DCC Concepts Flicker Free Coach Lighting Kit
and installation of kit
Review by Martin71
For most of us, lighting in coaches adds that extra realism, if done properly. It adds that extra detail and gives your coaches another dimension. Further to that, you can then detail your interiors, add passengers and it almost comes alive.
Now the hardest part was finding the right lighting and after nearly 8 months of trial and error I finally found the perfect kit from DCC Concepts. I purchased their kit about 2 months ago and I certainly have not looked back.
I have had a renewed interest in model trains now for just over a year, after an 18 year break and I am still on that steep learning curve. Lighting really interested me right from the start and I was keen to do something with coaches.
So what do we get? The coach kit consists of the following:
The kit packed.
- 30 Protype or golden white LEDs
- 3 Red LEDs
- 33 x 1k ohm resistors
- 6 Flicker free units (super-capacitors) with full instructions
With this kit we need to wire it up in a parallel circuit (more than one path for current to flow between higher and lower potential) if using 2 or more LEDs or else we will get volt drop. The best way I can explain a parallel circuit, and relate it to what we do, it is think of a railway track, 1 track is positive conductor and parallel to it is the negative track. Joining the tracks are the sleepers and these are your LEDs. Now we have more than 1 path to flow through. At the end of the track you have the last sleeper (LED) which closes the circuit. But what about the start? This joins our power source the flicker free unit.
LEDs are rated for a lower voltage than the track voltage. Therefore a resistor must be wired in series with the LED lead. The LEDs have to be wired to the Flicker Free unit with the correct polarity. If you do happen to wire it in backwards with a resistor no damage will occur, they just will not work!
Tape up your capacitors in insulation tape before applying a charge. It stops you accidentally shorting them out. I know I did it.
If you are a beginner consider drawing a small wiring diagram, it really helps you get it right in your head. If your still unsure ask on here, everybody is more than happy to help.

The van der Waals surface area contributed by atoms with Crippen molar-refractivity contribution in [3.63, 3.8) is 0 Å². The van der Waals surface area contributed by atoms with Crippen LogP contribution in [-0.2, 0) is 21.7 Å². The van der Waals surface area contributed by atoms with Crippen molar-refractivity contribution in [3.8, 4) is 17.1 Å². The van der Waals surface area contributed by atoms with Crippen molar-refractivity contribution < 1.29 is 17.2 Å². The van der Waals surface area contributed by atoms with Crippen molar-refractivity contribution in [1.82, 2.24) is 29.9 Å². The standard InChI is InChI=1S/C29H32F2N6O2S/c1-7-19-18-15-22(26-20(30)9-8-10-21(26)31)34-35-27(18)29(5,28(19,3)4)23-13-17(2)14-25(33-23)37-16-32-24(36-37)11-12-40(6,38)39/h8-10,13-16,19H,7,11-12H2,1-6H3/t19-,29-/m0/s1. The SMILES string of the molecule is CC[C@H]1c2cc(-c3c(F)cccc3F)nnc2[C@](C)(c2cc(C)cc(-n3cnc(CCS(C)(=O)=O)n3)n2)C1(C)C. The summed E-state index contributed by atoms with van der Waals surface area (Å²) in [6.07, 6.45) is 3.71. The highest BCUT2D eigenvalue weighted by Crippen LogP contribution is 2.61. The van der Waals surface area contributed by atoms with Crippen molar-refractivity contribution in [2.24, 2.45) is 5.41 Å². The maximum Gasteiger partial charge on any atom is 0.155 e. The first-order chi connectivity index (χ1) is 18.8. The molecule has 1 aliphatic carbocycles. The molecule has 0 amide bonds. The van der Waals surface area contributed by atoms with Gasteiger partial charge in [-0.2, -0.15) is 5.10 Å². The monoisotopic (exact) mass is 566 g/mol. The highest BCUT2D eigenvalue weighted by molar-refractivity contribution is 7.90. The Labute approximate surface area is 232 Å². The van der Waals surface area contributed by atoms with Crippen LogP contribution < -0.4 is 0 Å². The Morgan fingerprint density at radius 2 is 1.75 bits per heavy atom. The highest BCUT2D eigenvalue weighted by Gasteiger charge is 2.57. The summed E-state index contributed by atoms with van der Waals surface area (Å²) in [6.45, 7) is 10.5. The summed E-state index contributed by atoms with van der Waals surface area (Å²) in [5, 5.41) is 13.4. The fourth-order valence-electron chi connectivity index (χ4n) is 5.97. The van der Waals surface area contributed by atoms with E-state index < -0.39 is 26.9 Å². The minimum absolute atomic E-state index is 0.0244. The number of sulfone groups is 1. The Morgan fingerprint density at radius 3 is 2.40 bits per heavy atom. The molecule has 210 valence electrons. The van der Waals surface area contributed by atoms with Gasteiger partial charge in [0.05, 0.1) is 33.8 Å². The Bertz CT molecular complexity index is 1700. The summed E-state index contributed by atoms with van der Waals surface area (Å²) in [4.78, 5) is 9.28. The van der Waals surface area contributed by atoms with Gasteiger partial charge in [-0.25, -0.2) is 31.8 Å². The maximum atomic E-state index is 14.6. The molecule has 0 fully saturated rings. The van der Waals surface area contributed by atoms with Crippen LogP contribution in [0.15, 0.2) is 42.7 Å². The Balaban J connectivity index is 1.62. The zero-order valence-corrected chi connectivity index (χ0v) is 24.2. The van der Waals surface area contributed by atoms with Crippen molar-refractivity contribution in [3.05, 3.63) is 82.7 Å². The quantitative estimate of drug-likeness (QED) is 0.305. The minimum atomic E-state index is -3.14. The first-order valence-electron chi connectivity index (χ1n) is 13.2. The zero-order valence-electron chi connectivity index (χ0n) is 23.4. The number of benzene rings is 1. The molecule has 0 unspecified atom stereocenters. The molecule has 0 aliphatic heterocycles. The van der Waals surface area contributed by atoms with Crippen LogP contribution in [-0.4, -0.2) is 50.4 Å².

You may have 5 or 6 coaches to do so I suggest you get a little production plan going. For example Take 12 LEDs bend and cut legs to length, solder 15-20mm wire to each positive length, put red heat shrink on, solder on resister, solder on 35-40mm of wire put heat shrink on etc. If youre really keen do the 30 or so in one hit.
If you are unsure with wire lengths cut them long, easier to trim than add to.
Technical information at end of review.
Standard coach without lighting.
- 1 x long nose pliers
- 1 x Standard pliers
- 1 x wire strippers
- 1 x soldering iron flux and solder
- 1 roll of double sided sticky tape
- Black insulation tape
- Heat shrink red and black
- Modelling knife
Strip the coach down and remove the interior. If you can, try to remove the clear plastic or windows. They are normally glued in so be very careful here. If you cannot get it out it is not a problem you can wire over it. It is hit and miss, I usually manage to get 50% of them out.
Once you have the coach interior out use it as a gauge for LED spacing, for example do you want 1 LED for every compartment or 1 per 2 compartments etc. My preference was one per compartment. See below.
Preparing LEDs for soldering. Make sure when you bend the legs, you give plenty of support to the epoxy body of the LED (hold it tight) or you may break a leg off.
Cutting legs off, I suggest you have a good quality wire cutters/strippers also available from DCC Concepts. Notice the curve on the top of LED this also helps identify positive side.
Here you can see I have spaced 1 LED per 2 compartments. Dont forget to put on heat shrink and if you colour code it always makes identification far easier.
Close up (below). As you can see the pattern I am working to. Now for the fun part, getting here! I set myself reachable goals. Tonight I want to make 2 wiring harnesses with 6 LEDs in each.
I find it easiest to work from the back and do everything in the wiring harness for positive first. Then I just wire my entire negatives together.
Lighting for each row of dining seats and one for the kitchen.